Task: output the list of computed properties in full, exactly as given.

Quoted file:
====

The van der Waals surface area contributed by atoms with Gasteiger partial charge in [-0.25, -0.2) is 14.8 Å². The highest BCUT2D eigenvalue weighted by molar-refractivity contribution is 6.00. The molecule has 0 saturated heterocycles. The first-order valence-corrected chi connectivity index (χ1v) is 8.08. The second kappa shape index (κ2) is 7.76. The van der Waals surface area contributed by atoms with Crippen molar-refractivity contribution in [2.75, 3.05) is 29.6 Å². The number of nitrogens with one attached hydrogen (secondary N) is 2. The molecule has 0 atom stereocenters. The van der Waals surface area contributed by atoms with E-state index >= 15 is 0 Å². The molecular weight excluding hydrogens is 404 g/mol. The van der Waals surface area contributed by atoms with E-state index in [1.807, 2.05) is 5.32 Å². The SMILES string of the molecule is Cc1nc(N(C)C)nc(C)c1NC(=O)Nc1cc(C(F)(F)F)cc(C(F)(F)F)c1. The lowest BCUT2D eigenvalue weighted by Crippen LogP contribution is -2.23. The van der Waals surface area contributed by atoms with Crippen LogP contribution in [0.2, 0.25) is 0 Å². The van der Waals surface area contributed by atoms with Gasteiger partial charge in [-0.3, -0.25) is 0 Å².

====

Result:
The van der Waals surface area contributed by atoms with Gasteiger partial charge in [-0.25, -0.2) is 14.8 Å². The highest BCUT2D eigenvalue weighted by molar-refractivity contribution is 6.00. The molecule has 0 saturated heterocycles. The first-order valence-corrected chi connectivity index (χ1v) is 8.08. The second kappa shape index (κ2) is 7.76. The van der Waals surface area contributed by atoms with Crippen molar-refractivity contribution in [2.75, 3.05) is 29.6 Å². The number of nitrogens with one attached hydrogen (secondary N) is 2. The molecule has 0 atom stereocenters. The van der Waals surface area contributed by atoms with E-state index >= 15 is 0 Å². The molecular weight excluding hydrogens is 404 g/mol. The van der Waals surface area contributed by atoms with E-state index in [1.807, 2.05) is 5.32 Å². The SMILES string of the molecule is Cc1nc(N(C)C)nc(C)c1NC(=O)Nc1cc(C(F)(F)F)cc(C(F)(F)F)c1. The lowest BCUT2D eigenvalue weighted by Crippen LogP contribution is -2.23. The van der Waals surface area contributed by atoms with Crippen LogP contribution in [0.2, 0.25) is 0 Å². The van der Waals surface area contributed by atoms with Gasteiger partial charge in [-0.3, -0.25) is 0 Å².